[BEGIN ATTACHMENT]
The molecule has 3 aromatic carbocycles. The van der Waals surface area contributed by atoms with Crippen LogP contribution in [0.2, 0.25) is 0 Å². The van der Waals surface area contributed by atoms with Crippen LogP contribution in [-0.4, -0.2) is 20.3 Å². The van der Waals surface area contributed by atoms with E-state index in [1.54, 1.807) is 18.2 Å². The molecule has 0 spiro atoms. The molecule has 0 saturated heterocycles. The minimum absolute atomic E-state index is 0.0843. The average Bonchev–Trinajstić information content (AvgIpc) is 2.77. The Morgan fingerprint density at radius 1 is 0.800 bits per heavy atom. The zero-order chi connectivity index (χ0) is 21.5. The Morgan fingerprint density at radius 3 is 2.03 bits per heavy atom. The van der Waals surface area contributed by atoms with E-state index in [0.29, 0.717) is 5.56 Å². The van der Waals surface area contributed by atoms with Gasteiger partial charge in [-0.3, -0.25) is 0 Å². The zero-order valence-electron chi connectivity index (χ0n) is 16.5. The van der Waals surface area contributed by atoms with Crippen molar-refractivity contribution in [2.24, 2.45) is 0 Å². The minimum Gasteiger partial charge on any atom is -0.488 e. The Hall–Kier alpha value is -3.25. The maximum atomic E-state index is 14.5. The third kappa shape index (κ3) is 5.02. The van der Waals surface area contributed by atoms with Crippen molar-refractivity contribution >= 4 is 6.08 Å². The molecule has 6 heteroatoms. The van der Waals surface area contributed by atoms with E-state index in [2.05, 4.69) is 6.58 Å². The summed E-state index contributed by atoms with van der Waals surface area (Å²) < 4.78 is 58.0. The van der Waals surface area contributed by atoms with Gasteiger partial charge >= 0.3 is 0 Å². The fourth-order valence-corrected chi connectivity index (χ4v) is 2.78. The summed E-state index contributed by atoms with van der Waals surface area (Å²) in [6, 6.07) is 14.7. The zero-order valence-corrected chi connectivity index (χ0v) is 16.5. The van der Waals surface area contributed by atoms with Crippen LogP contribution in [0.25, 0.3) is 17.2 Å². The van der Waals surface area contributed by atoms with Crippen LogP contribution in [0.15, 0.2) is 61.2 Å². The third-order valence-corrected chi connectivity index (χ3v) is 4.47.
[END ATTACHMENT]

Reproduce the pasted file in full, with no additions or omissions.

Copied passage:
The molecule has 3 aromatic carbocycles. The van der Waals surface area contributed by atoms with Crippen LogP contribution in [0.2, 0.25) is 0 Å². The van der Waals surface area contributed by atoms with Crippen LogP contribution in [-0.4, -0.2) is 20.3 Å². The van der Waals surface area contributed by atoms with E-state index in [1.54, 1.807) is 18.2 Å². The molecule has 0 spiro atoms. The molecule has 0 saturated heterocycles. The minimum absolute atomic E-state index is 0.0843. The average Bonchev–Trinajstić information content (AvgIpc) is 2.77. The Morgan fingerprint density at radius 1 is 0.800 bits per heavy atom. The zero-order chi connectivity index (χ0) is 21.5. The Morgan fingerprint density at radius 3 is 2.03 bits per heavy atom. The van der Waals surface area contributed by atoms with E-state index in [0.29, 0.717) is 5.56 Å². The van der Waals surface area contributed by atoms with Gasteiger partial charge in [-0.3, -0.25) is 0 Å². The zero-order valence-electron chi connectivity index (χ0n) is 16.5. The van der Waals surface area contributed by atoms with Crippen molar-refractivity contribution in [2.24, 2.45) is 0 Å². The minimum Gasteiger partial charge on any atom is -0.488 e. The Hall–Kier alpha value is -3.25. The maximum atomic E-state index is 14.5. The third kappa shape index (κ3) is 5.02. The van der Waals surface area contributed by atoms with Crippen molar-refractivity contribution >= 4 is 6.08 Å². The molecule has 6 heteroatoms. The van der Waals surface area contributed by atoms with E-state index in [2.05, 4.69) is 6.58 Å². The summed E-state index contributed by atoms with van der Waals surface area (Å²) < 4.78 is 58.0. The van der Waals surface area contributed by atoms with Gasteiger partial charge >= 0.3 is 0 Å². The fourth-order valence-corrected chi connectivity index (χ4v) is 2.78. The summed E-state index contributed by atoms with van der Waals surface area (Å²) in [6, 6.07) is 14.7. The zero-order valence-corrected chi connectivity index (χ0v) is 16.5. The van der Waals surface area contributed by atoms with Crippen LogP contribution in [0.25, 0.3) is 17.2 Å². The van der Waals surface area contributed by atoms with Crippen LogP contribution in [0.15, 0.2) is 61.2 Å². The third-order valence-corrected chi connectivity index (χ3v) is 4.47.